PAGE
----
Social information behaviors in the context of chronic kidney disease: Information seeking and disclosure in online support groups Public Deposited

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  • March 19, 2019
  • Costello, Kaitlin
    • Affiliation: School of Information and Library Science
  • People diagnosed with chronic illnesses are increasingly turning to the Internet to search for information about their health. In some cases, these individuals also disclose personal health information. In fact, these two information behaviors are often linked. This is particularly true in online support groups. However, we do not currently understand how and why people diagnosed with chronic diseases undergo these activities – although they are becoming increasingly common as the Internet becomes more ingrained in everyday life. This dissertation uses constructivist grounded theory to examine health information seeking online, personal health information disclosure, and the relationship between these processes. Constructivist grounded theory is an ideal research method for examining phenomena, behaviors, and processes that have not yet been fully explored, as is the case in this study. In this study, twelve participants diagnosed with chronic kidney disease were recruited in three different online support groups for chronic kidney disease. Chronic kidney disease was chosen as the illness context in this study as it is a non-stigmatized, incurable, life-long condition that requires patients to manage their treatment over time. Two telephone interviews were conducted with each participant and their comments to online support groups were collected. Data were collected and analyzed using inductive analysis, the constant comparative method, memoing, and theoretical sampling strategies. Trustworthiness of the analysis was obtained using multiple methods, including peer de-briefing and member checking. A model of information seeking, personal health information disclosure, and similarity assessment in online support groups was derived from the analysis. The model highlights one of the central contributions that this study makes to our current understanding of information behavior: similarity assessment, or the process of finding people who are similar in online support groups both as human sources of information and as people with whom to disclose. The assessment of similarity changes over time as experience and knowledge evolve. The findings presented in this dissertation add to our theoretical understanding of information behavior; they also intersect with theories from other disciplines, including communications and nursing. They also have practical implications for healthcare providers and designers of information systems.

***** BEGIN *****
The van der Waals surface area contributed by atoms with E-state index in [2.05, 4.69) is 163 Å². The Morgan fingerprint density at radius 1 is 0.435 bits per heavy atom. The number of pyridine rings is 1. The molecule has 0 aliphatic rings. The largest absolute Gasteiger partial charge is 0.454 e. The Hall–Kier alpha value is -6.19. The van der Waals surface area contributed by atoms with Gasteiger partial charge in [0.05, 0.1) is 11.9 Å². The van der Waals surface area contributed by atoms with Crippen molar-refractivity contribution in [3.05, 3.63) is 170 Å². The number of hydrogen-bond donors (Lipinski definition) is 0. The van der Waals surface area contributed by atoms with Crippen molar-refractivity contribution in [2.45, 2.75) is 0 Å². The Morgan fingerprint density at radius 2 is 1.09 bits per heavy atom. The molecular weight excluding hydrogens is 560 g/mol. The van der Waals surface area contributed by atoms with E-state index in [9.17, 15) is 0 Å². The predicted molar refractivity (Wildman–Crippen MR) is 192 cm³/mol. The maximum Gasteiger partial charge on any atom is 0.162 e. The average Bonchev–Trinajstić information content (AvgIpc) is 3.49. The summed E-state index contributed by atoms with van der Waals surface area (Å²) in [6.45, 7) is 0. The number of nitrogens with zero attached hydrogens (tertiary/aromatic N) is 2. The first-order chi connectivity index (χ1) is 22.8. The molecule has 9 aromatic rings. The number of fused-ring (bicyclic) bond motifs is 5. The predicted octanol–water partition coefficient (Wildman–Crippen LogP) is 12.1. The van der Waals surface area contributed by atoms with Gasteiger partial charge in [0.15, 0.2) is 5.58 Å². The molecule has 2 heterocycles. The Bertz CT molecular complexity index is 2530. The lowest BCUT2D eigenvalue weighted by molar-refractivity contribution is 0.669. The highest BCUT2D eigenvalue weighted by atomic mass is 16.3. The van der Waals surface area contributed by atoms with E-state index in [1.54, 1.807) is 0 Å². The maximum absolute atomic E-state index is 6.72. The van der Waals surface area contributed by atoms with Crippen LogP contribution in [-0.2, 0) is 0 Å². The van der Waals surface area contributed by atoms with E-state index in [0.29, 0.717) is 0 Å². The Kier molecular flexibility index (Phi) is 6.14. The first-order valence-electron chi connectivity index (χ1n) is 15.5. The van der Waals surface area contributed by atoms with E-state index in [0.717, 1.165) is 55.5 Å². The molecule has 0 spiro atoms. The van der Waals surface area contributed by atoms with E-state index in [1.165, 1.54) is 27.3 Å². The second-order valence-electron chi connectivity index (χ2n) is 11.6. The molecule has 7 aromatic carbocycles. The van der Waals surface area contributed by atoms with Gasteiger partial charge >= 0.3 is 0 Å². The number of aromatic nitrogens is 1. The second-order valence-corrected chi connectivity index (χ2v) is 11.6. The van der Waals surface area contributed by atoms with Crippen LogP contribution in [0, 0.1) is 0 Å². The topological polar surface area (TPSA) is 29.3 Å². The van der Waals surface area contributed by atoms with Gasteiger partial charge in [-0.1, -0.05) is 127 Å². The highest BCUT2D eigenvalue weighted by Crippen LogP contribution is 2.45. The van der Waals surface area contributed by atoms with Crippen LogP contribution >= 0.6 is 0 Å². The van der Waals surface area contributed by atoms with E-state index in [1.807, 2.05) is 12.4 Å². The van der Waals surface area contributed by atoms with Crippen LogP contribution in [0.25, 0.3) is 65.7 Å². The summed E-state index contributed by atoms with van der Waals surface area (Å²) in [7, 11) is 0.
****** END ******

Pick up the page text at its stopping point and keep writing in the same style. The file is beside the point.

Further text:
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  • In Copyright
  • Gollop, Claudia
  • Marchionini, Gary
  • Wildemuth, Barbara
  • Song, Mi-Kyung
  • Veinot, Tiffany
  • Doctor of Philosophy
Degree granting institution
  • University of North Carolina at Chapel Hill Graduate School
Graduation year
  • 2015
Place of publication
  • Chapel Hill, NC
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